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Kasare
Kasare, Solicitor
Category: Law
Satisfied Customers: 1301
Experience:  Solicitor, 10 yrs plus experience in civil litigation, employment and family law
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can you tell me if a lawyer is required to deal with my late

Resolved Question:

can you tell me if a lawyer is required to deal with my late brothers estate as he has no will? my brother and i think the total of his estate is about £37,000,excluding funeral expenses.if so is there a fixed price for this or is it a percentage of the estate?
Submitted: 3 years ago.
Category: Law
Expert:  Kasare replied 3 years ago.
HI thanks for your question, I will assist you with this.
Anything over £30,000 is considered a "large" estate. The Scottish Court Service is prohibited from assisting or giving advice to applicants for confirmation to large estates, this is why you are recommended to obtain legal assistance. But it is not obligatory, but the process can be a little complicated and time consuming.
If you do need to get legal advice, the Law Society of Scotland can provide contact details for solicitors in your area. The fees vary some charge a percentage of an estate’s value, others charge for work done by the item or hour. The Law Society guidance sets a % of 0.75% on the property and 1.5% on all other assets, but you are probably looking at fees of up to £5000.
Where there is no Will, an application should be made to the Sheriff Court for the appointment of an executor, known as an executor-dative.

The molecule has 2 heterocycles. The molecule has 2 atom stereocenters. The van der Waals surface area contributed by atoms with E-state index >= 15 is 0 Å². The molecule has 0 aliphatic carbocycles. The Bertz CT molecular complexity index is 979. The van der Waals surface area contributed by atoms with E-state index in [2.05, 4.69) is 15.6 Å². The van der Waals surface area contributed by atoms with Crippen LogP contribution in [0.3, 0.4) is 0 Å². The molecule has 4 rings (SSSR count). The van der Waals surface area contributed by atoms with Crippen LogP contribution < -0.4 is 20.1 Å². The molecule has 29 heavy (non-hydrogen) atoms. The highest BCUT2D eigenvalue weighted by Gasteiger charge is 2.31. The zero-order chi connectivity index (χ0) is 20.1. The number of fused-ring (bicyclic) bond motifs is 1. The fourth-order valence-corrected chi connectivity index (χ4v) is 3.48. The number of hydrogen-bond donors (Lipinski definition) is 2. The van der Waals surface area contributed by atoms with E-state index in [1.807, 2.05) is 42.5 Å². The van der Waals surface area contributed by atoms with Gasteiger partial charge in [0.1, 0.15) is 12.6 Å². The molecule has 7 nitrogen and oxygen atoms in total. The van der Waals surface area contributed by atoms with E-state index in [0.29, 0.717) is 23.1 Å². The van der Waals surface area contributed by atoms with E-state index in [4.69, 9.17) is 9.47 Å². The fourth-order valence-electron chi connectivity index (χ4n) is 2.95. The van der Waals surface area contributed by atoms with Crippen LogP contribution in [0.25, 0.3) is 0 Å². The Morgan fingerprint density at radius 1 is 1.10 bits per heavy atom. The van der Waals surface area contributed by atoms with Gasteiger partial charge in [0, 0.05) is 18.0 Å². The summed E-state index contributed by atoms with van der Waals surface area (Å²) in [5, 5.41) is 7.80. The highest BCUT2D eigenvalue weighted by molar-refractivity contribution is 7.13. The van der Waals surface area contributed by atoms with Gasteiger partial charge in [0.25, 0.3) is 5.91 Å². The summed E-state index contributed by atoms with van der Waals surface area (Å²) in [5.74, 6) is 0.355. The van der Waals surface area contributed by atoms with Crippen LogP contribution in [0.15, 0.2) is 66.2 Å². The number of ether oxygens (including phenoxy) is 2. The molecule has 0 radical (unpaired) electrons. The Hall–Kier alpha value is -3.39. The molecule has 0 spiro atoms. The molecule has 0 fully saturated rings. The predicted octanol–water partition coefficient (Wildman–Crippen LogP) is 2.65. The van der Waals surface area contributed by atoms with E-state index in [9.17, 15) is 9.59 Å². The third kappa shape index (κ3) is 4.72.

An application (known as a petition) for the appointment of an executor-dative is lodged with the Sheriff Court according to the following order of priority:
Anyone who is entitled to inherit all or part of the estate
Next of kin
The creditors
Anyone entitled to a legacy from the estate, i.e. a specific legatee
The procurator fiscal
In the case of intestacy the executor-dative must obtain a ‘bond of caution’ from an insurance company - this is a guarantee that you will distribute the estate in accordance with the rules and a copy of this must be provided to the court with form C1 (the inventory).
You need to apply for confirmation (the Scottish equivalent of probate) to the Commissary Department of the Sheriff Court serving the area in which your brother was domiciled at the time of death.
The application forms can be obtained free of charge from the Sheriff Clerk’s Office at the Sheriff Court or online - along with expert guidance on completing them - can be found here:
http://search2.hmrc.gov.uk/kb5/hmrc/forms/view.page?record=DQJACJmu-f0&formid=3322%20
Aside from solicitors fees, if you use a solicitor, there are also the court fees to pay for the applications/petitions.
I hope this assists.
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